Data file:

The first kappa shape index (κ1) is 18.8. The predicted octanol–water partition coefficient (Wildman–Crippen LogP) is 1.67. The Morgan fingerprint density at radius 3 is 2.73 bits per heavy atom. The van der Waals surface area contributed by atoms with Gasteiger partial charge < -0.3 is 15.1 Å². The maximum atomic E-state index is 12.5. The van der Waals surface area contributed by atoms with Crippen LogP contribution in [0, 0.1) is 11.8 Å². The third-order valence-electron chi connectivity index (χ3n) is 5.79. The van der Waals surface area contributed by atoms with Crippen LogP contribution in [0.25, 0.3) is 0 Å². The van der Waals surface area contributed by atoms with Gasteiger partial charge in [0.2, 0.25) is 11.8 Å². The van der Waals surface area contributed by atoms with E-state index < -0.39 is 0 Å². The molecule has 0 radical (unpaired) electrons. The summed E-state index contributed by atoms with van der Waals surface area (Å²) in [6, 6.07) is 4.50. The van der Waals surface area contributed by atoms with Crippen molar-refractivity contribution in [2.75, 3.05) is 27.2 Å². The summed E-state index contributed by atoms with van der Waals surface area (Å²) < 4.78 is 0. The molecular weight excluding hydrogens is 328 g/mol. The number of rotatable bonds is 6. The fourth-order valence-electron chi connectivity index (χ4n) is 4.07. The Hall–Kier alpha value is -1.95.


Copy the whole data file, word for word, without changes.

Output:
The first kappa shape index (κ1) is 18.8. The predicted octanol–water partition coefficient (Wildman–Crippen LogP) is 1.67. The Morgan fingerprint density at radius 3 is 2.73 bits per heavy atom. The van der Waals surface area contributed by atoms with Gasteiger partial charge < -0.3 is 15.1 Å². The maximum atomic E-state index is 12.5. The van der Waals surface area contributed by atoms with Crippen LogP contribution in [0, 0.1) is 11.8 Å². The third-order valence-electron chi connectivity index (χ3n) is 5.79. The van der Waals surface area contributed by atoms with Crippen LogP contribution in [0.25, 0.3) is 0 Å². The van der Waals surface area contributed by atoms with Gasteiger partial charge in [0.2, 0.25) is 11.8 Å². The van der Waals surface area contributed by atoms with E-state index < -0.39 is 0 Å². The molecule has 0 radical (unpaired) electrons. The summed E-state index contributed by atoms with van der Waals surface area (Å²) in [6, 6.07) is 4.50. The van der Waals surface area contributed by atoms with Crippen molar-refractivity contribution in [2.75, 3.05) is 27.2 Å². The summed E-state index contributed by atoms with van der Waals surface area (Å²) < 4.78 is 0. The molecular weight excluding hydrogens is 328 g/mol. The number of rotatable bonds is 6. The fourth-order valence-electron chi connectivity index (χ4n) is 4.07. The Hall–Kier alpha value is -1.95.